Biofuels are gaining traction, lending
support to manufacturers of tanks used to hold the alternative
forms of energy.
"We've seen an increase in sales because of
biodiesel and ethanol," said Greg Aymong, vice president of
wastewater treatment and biofuels at Highland Tank &
Manufacturing Co., Stoystown, Pa., which has six plants and 20
sales and engineering offices around the country. The company
is on course to produce 100 tanks this year vs. 30 last year
and ten times the 10 tanks produced in 2005.
The amount of material that goes into such
tanks can be considerable. Jeff Cavey, standard tank sales
manager at Modern Welding Co. Inc., Newark, Ohio, said that a
10,000- to 12,000-gallon tank might need between 8,000 and
10,000 pounds of stainless steel. Some ethanol producers use
million-gallon tanks that are field-fabricated.
Several sources said biofuel tanks don't
necessarily have to be made of stainless steel, although it is
the material of choice because it helps prevent corrosion that
might ensue from potentially harsh ethanol and biodiesel
"So far, there has only been a couple
instances where we included a stainless steel tank in a project
or package for a biodiesel or an ethanol system," Cavey said.
"A stainless steel tank is for a very specific byproduct of the
ethanol-making process. But for end-use tanks, it goes back to
the fact that if you can put ethanol in your car's gas tank it
should be fine in a traditional storage tank."
When sourcing for biodiesel, in most cases
Highland produces a carbon steel tank coated with a polyester
or an epoxy, Aymong said. Many ethanol facilities use stainless
steel, but some use carbon steel. "Some of the historic trends
in manufacturing, in this case alcohols, are related back to
using food-quality manufacturing techniques," he said. "Many
facilities making alcohol for consumption are used to working
with stainless, so we see that carrying over even with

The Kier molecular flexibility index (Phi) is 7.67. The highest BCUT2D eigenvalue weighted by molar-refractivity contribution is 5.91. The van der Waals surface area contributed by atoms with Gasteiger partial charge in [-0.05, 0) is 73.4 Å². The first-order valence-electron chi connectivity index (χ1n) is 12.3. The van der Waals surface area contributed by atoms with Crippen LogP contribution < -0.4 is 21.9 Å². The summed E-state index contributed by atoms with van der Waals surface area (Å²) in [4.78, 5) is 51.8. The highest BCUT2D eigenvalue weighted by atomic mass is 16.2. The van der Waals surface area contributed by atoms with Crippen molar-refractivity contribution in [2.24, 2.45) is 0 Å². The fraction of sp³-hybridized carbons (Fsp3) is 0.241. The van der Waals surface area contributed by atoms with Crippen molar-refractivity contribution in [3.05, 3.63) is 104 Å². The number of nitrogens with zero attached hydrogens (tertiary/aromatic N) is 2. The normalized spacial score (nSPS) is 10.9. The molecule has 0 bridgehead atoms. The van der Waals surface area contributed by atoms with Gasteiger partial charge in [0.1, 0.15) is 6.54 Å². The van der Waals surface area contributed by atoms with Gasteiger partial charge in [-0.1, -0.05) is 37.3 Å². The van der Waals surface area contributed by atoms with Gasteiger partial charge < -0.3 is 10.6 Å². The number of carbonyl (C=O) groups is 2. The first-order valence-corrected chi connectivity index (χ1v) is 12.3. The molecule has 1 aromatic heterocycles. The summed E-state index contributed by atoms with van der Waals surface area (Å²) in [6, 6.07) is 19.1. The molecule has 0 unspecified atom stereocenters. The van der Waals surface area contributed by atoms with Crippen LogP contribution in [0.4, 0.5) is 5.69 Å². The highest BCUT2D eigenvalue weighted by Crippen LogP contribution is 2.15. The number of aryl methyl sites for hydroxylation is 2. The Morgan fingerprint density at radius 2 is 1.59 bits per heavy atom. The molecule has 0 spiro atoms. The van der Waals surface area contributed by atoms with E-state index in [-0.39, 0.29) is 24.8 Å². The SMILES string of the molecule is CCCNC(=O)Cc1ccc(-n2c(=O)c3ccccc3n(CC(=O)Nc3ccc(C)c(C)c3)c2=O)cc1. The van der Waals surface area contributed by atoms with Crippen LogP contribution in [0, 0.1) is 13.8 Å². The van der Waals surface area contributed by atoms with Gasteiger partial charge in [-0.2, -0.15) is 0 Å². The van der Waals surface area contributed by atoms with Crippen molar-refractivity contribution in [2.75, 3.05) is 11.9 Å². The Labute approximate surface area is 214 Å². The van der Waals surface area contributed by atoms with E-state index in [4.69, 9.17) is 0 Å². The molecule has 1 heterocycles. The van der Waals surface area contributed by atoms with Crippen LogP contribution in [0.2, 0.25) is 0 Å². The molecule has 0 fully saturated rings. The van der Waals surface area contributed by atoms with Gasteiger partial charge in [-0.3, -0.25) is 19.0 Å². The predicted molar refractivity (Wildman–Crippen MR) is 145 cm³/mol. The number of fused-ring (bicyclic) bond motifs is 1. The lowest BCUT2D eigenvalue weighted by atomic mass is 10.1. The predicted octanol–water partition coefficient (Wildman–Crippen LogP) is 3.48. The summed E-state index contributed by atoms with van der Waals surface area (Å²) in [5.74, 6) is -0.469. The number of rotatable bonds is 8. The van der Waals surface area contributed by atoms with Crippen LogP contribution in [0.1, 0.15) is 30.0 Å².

production of ethanol for motor fuel. It's not across the
board, but a majority (of orders) on our part that do come
through are stainless."
Because of the increase in the price of
stainless steel this year, there has been some material
substitution, Aymong said. "The result has been a closer look
by the consumer in a coated carbon steel tank. The hike has
increased the use of coated carbon (products) in applications
that would have been stainless steel."
The return of customers to stainless isn't
necessarily a given if coated carbon works just as well in the
application. "Once customers get a taste of the success of the
product, they may be in for life," Aymong said.
While there has been some boost in the use of
stainless for biofuel refineries and tanks, there hasn't been
the same boom for pipelines used to move the product to
Two issues limit transporting ethanol by
pipeline water infiltration and corrosion, according to the
American Petroleum Institute (API), Washington. Water
penetrating the pipeline can dilute the ethanol, and there is
evidence that ethanol can corrode pipelines, the API said.
Since ethanol is shipped by barge, rail or truck and then
blended with the gasoline as the tanker truck is loaded for
retail delivery, this could affect consumer costs and create
environmental impacts associated with the different modes of
alternate transportation, the group said. While building
dedicated ethanol pipelines has been considered to deal with
water and corrosion issues specific to the product, the API
said siting problems, as well as the dispersed nature and
limited production of ethanol, might not generate the volume
needed for new pipeline construction.
Despite the current challenges of biofuels
production and distribution costs, Aymong remains bullish on
the industry. "Look at the price of a barrel of oil, which
continues to go up," he said. "I look at world events as very
concerning. The addition of biodiesel and ethanol are extremely
necessary to wean ourselves away from these unsecure suppliers
around the world."